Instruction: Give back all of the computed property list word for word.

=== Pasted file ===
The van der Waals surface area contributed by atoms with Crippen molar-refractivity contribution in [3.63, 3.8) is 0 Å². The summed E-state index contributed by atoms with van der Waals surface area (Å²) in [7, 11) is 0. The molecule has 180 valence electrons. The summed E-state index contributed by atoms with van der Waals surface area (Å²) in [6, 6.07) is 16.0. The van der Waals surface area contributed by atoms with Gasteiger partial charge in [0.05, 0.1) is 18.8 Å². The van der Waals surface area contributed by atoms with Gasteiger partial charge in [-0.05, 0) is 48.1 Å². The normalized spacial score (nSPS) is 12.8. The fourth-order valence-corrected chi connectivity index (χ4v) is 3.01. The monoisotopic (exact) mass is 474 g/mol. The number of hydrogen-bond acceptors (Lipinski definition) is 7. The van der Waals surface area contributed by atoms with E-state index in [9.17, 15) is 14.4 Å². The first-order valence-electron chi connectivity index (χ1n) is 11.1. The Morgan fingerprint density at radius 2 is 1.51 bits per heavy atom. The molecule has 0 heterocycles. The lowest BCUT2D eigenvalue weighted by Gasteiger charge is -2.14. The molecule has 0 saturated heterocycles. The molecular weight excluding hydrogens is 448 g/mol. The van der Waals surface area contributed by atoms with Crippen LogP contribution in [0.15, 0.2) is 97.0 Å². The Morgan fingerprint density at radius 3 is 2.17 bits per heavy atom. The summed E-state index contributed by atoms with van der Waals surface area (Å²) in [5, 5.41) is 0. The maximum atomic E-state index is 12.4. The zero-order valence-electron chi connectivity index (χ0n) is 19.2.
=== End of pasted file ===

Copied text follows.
The van der Waals surface area contributed by atoms with Crippen molar-refractivity contribution in [3.63, 3.8) is 0 Å². The summed E-state index contributed by atoms with van der Waals surface area (Å²) in [7, 11) is 0. The molecule has 180 valence electrons. The summed E-state index contributed by atoms with van der Waals surface area (Å²) in [6, 6.07) is 16.0. The van der Waals surface area contributed by atoms with Gasteiger partial charge in [0.05, 0.1) is 18.8 Å². The van der Waals surface area contributed by atoms with Gasteiger partial charge in [-0.05, 0) is 48.1 Å². The normalized spacial score (nSPS) is 12.8. The fourth-order valence-corrected chi connectivity index (χ4v) is 3.01. The monoisotopic (exact) mass is 474 g/mol. The number of hydrogen-bond acceptors (Lipinski definition) is 7. The van der Waals surface area contributed by atoms with E-state index in [9.17, 15) is 14.4 Å². The first-order valence-electron chi connectivity index (χ1n) is 11.1. The Morgan fingerprint density at radius 2 is 1.51 bits per heavy atom. The molecule has 0 heterocycles. The lowest BCUT2D eigenvalue weighted by Gasteiger charge is -2.14. The molecule has 0 saturated heterocycles. The molecular weight excluding hydrogens is 448 g/mol. The van der Waals surface area contributed by atoms with Crippen LogP contribution in [0.15, 0.2) is 97.0 Å². The Morgan fingerprint density at radius 3 is 2.17 bits per heavy atom. The summed E-state index contributed by atoms with van der Waals surface area (Å²) in [5, 5.41) is 0. The maximum atomic E-state index is 12.4. The zero-order valence-electron chi connectivity index (χ0n) is 19.2.